Adverse possession is the use of someone else's property for long enough that it legally becomes your own. In Massachusetts, property can pass from one person to another if:
- The use is continuous and lasts for 20 years,
- The use is readily apparent,
- The real owner has not consented, and
- The use is physical and exclusive to one party.
Property owners who do not inspect their premises or who have only a vague understanding of their boundary lines are susceptible to losing their property through adverse possession.
How Does Adverse Possession Work in Massachusetts?
Because adverse possession is a state law, the details will differ from state to state. In Massachusetts, a party can acquire legal ownership of property to someone else's property if they can show that:
- They have been using it for 20 years,
- The use was “open and notorious,”
- The true owner never consented, and
- Their use of the property was exclusive and physical.
Two of these points are worth breaking down.
20 Years of Continuous Use
The most difficult element of adverse possession is the length of time that it takes for legal ownership to pass to the adverse possessor. 20 years is a long period of time, and the adverse possession has to be continual – it is not enough to periodically come by and spend time on the property.
However, different adverse possessors can combine their time on the property to meet the 20-year requirement.
Open and Notorious Use
The adverse possessor's use of the property cannot be hidden. Instead, they have to be apparent enough that, if the owner saw them and knew the extent of their property, they would be put on notice that someone was using what he owned.
This often requires things like buildings or fences.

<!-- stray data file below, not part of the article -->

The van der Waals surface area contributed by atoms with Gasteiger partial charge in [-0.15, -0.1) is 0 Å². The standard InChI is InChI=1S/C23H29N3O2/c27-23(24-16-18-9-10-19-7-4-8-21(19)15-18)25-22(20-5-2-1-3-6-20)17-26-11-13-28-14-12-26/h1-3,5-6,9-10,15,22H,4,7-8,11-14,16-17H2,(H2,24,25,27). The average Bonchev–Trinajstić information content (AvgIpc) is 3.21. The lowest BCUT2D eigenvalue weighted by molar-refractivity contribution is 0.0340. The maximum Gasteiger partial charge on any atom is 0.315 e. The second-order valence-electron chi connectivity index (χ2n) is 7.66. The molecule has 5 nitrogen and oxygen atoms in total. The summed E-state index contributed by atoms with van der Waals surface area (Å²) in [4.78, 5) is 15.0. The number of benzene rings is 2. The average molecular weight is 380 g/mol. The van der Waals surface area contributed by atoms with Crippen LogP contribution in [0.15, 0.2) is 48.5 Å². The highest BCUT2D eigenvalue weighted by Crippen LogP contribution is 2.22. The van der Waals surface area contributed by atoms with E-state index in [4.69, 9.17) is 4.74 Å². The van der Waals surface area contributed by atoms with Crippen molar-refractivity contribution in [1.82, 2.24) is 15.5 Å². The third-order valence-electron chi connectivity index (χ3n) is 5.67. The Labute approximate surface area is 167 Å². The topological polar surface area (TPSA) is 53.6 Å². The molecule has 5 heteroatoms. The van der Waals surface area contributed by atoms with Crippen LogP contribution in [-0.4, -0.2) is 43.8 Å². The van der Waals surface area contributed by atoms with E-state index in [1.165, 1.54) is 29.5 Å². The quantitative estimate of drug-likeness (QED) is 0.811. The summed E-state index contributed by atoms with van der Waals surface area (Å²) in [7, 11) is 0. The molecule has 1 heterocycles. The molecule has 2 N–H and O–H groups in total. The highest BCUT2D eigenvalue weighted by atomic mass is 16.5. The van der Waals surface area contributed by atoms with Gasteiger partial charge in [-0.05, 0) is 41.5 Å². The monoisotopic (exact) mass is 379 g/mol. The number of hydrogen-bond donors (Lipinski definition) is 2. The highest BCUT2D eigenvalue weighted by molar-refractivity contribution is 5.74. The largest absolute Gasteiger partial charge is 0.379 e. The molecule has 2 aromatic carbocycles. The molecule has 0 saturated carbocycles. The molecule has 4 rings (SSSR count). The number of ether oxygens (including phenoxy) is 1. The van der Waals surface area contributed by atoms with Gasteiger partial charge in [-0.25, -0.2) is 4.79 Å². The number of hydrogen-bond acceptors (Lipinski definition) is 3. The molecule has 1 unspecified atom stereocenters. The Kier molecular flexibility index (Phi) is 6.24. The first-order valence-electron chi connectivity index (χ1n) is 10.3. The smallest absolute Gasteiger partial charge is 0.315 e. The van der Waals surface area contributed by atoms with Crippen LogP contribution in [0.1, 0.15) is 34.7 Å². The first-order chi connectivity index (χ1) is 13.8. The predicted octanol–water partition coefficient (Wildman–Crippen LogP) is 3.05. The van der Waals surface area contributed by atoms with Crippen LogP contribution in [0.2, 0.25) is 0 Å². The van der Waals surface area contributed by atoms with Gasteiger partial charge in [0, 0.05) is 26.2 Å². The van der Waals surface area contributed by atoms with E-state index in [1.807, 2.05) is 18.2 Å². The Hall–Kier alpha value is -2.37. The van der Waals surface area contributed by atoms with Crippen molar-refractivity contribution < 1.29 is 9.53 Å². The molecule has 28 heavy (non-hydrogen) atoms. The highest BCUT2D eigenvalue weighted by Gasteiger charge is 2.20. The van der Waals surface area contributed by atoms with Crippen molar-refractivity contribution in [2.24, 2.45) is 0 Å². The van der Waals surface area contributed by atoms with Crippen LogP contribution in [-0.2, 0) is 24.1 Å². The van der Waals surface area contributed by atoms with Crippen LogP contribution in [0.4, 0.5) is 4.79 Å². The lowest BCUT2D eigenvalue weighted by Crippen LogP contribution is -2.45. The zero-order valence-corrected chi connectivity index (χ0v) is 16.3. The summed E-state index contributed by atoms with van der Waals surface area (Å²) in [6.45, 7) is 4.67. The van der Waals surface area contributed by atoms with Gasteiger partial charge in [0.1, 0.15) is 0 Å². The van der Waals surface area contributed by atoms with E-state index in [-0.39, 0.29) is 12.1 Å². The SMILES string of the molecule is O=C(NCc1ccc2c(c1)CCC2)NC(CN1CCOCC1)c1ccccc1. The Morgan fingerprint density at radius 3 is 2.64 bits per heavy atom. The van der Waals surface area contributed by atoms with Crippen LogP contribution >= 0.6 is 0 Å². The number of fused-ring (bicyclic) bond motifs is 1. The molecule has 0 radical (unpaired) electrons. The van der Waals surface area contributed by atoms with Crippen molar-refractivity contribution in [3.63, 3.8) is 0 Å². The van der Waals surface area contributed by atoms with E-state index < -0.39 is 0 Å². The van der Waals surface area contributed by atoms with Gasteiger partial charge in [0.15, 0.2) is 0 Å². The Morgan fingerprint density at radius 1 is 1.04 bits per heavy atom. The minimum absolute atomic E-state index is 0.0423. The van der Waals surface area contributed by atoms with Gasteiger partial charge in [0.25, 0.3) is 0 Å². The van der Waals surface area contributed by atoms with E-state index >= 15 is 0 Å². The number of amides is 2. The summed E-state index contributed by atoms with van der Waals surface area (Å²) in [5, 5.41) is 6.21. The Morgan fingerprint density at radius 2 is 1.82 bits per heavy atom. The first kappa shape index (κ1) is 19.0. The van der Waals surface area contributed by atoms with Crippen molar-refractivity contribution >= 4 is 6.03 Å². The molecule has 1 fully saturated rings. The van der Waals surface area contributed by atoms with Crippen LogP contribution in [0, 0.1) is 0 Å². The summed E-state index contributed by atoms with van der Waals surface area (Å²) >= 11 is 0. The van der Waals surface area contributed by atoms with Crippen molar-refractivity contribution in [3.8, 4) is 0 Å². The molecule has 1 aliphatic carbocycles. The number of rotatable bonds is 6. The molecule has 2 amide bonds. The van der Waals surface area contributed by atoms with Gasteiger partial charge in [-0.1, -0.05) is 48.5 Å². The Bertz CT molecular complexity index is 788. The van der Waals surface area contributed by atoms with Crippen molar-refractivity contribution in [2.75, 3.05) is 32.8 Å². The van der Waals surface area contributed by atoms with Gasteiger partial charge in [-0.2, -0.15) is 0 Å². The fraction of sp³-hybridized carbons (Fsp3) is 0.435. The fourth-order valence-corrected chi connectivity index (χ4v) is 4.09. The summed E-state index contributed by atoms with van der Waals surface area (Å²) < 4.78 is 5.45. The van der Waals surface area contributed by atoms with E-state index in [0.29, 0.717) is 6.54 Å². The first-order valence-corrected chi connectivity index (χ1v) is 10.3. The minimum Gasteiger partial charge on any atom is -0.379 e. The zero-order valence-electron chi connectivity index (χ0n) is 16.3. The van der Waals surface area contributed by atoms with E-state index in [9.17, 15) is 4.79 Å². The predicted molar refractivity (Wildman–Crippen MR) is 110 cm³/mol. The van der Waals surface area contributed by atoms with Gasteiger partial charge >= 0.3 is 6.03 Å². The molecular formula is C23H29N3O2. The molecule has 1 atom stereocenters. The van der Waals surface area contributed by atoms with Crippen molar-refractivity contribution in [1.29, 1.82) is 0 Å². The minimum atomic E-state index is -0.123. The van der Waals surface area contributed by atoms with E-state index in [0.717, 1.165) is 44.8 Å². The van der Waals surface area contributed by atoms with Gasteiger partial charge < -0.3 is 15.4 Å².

What is the Point of Adverse Possession?
Massachusetts law allows people to gain rightful and legal ownership of someone else's property through adverse possession in order to incentivize owners to use their land, or give it to non-owners who would actually put the property to good use.
Adverse possession is one of the most shocking points of law for many property owners. They think that, once they have bought property, it will remain theirs, forever. While it is very difficult to gain legal ownership of property through adverse possession, it is not impossible.
Massachusetts Adverse Possession Attorneys at the Katz Law Group
Adverse possession became a hot topic in Massachusetts recently when the Massachusetts Appeals Court found, in Miller v. Abramson, that a neighbor had successfully acquired property through adverse possession by mowing the lawn and trimming trees and shrubs in property that they thought they owned. Since this case, many landowners in the state have become concerned that they might lose slivers of their yards to their neighbors.
The neighbor dispute lawyers at the Katz Law Group can help you protect your property rights from adverse possession attempts. Contact them online or call their law office at (508) 480-8202 for help in Worcester, Marlborough, Framingham, or the rest of Massachusetts.